when the engine is cold, find the radiator cap and remove it, add as much coolant you can there. fill the reservoir also. If it has been several years since the radiator cap has been replaced, I would do that now ( it is a cheap investment). if the gasket on the cap is not sealing well anymore or the exspansion valve mechanism on the cap is not working properly anymore, then it will let coolant pump out into the reservoir and not hold radiator pressure. if the reservoir is empty the radiator itself is probably too low or empty.
Twice in two years now my Saab 9-5 has had a pin-hole in the oil cooler, which has caused oil to flow into the reservoir. A way to tell is if coolant/oil is coming out of the reservoir cap. The reservoir cap is rated for the pressure of the coolant system, which is significantly lower than the oil pressure. When there is a hole in the oil cooler, oil will be forced out at relatively high pressures, causing the reservoir to fill and then over pressurize and spill out of the cap.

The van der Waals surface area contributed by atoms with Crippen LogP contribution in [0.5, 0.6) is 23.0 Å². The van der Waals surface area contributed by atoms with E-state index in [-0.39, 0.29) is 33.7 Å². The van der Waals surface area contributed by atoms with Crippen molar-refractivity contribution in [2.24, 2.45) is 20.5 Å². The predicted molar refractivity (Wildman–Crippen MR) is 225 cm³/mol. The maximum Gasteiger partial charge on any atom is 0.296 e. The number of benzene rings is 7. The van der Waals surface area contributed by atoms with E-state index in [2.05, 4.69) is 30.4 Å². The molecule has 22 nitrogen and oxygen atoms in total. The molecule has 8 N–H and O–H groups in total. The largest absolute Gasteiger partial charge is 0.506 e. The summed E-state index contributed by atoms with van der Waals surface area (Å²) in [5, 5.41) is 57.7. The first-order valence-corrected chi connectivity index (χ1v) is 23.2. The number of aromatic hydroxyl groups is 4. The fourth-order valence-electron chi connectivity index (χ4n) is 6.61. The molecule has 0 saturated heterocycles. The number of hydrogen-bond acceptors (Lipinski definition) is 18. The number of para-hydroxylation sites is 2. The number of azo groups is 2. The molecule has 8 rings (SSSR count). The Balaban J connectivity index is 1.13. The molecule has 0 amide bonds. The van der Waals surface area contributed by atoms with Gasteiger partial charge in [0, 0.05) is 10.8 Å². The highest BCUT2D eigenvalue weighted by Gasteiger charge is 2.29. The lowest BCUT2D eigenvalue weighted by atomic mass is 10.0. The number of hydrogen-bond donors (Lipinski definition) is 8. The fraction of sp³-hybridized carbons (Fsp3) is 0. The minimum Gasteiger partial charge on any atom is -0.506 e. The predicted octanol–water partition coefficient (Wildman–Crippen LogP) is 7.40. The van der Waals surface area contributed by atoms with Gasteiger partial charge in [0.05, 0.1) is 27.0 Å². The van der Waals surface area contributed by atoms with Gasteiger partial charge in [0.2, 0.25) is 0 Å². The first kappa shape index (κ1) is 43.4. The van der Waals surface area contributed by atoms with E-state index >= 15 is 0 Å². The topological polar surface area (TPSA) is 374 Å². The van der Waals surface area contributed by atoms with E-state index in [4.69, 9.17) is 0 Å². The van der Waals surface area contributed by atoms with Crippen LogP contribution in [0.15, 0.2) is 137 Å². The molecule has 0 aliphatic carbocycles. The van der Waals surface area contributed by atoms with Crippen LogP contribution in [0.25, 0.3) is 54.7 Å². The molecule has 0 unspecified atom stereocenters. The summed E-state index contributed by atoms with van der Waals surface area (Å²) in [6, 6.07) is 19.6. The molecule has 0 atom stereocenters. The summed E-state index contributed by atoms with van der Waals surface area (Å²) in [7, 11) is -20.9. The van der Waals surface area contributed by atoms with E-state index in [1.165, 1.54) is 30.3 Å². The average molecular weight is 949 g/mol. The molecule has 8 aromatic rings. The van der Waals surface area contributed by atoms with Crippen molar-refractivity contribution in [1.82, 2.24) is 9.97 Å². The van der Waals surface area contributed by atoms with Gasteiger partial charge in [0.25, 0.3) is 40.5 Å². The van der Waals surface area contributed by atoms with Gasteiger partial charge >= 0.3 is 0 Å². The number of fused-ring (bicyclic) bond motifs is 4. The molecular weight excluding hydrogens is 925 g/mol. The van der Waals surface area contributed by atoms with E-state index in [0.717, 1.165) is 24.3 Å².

Your description may actually be your answer, so to speak. You mention 'generally as engine is cooling or if coolant is added too quickly'. It sounds to me like the reservoir is over-filled. When the engine is cooling, coolant tends to flow back to the reservoir (plastic 'jug' where you add coolant). A bad radiator cap or one that was replaced with too low a PSI rating can easily allow too much to fill the reservoir and and occasionally overflow it. Most reservoirs use a rubber tube to drain excess coolant so it may appear to 'leak' near the front left wheel or left side of engine. Replace your radiator cap. (did they pressure test the cap too?) Make sure you check your owner's manual for the proper PSI. My sources show 15-16psi, but that sounds a little high to me. Also, make sure you have the correct (50/50) anti-freeze/water mixture. After you replace the cap, make sure the reservoir has the right amount of coolant and isn't over-filled. (To 'fill cold' line) Drive the engine until hot, then park the truck and see if the problem is fixed. Good Luck!